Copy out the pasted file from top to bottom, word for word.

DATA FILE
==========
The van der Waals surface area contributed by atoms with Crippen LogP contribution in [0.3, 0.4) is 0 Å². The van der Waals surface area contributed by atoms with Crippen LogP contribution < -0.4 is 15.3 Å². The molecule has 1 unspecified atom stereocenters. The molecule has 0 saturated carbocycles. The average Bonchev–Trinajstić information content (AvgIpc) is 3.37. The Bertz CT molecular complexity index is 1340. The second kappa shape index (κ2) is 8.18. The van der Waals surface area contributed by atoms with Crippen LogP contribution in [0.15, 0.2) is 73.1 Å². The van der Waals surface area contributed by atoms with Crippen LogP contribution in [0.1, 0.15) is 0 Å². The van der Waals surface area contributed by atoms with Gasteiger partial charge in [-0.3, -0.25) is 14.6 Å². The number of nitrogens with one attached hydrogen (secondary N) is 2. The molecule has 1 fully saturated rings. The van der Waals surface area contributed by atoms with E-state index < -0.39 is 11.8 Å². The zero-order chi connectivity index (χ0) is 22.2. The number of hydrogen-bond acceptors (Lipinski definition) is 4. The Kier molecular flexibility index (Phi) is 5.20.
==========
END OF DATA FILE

The van der Waals surface area contributed by atoms with Crippen LogP contribution in [0.3, 0.4) is 0 Å². The van der Waals surface area contributed by atoms with Crippen LogP contribution < -0.4 is 15.3 Å². The molecule has 1 unspecified atom stereocenters. The molecule has 0 saturated carbocycles. The average Bonchev–Trinajstić information content (AvgIpc) is 3.37. The Bertz CT molecular complexity index is 1340. The second kappa shape index (κ2) is 8.18. The van der Waals surface area contributed by atoms with Crippen LogP contribution in [0.15, 0.2) is 73.1 Å². The van der Waals surface area contributed by atoms with Crippen LogP contribution in [0.1, 0.15) is 0 Å². The van der Waals surface area contributed by atoms with Gasteiger partial charge in [-0.3, -0.25) is 14.6 Å². The number of nitrogens with one attached hydrogen (secondary N) is 2. The molecule has 1 fully saturated rings. The van der Waals surface area contributed by atoms with E-state index < -0.39 is 11.8 Å². The zero-order chi connectivity index (χ0) is 22.2. The number of hydrogen-bond acceptors (Lipinski definition) is 4. The Kier molecular flexibility index (Phi) is 5.20.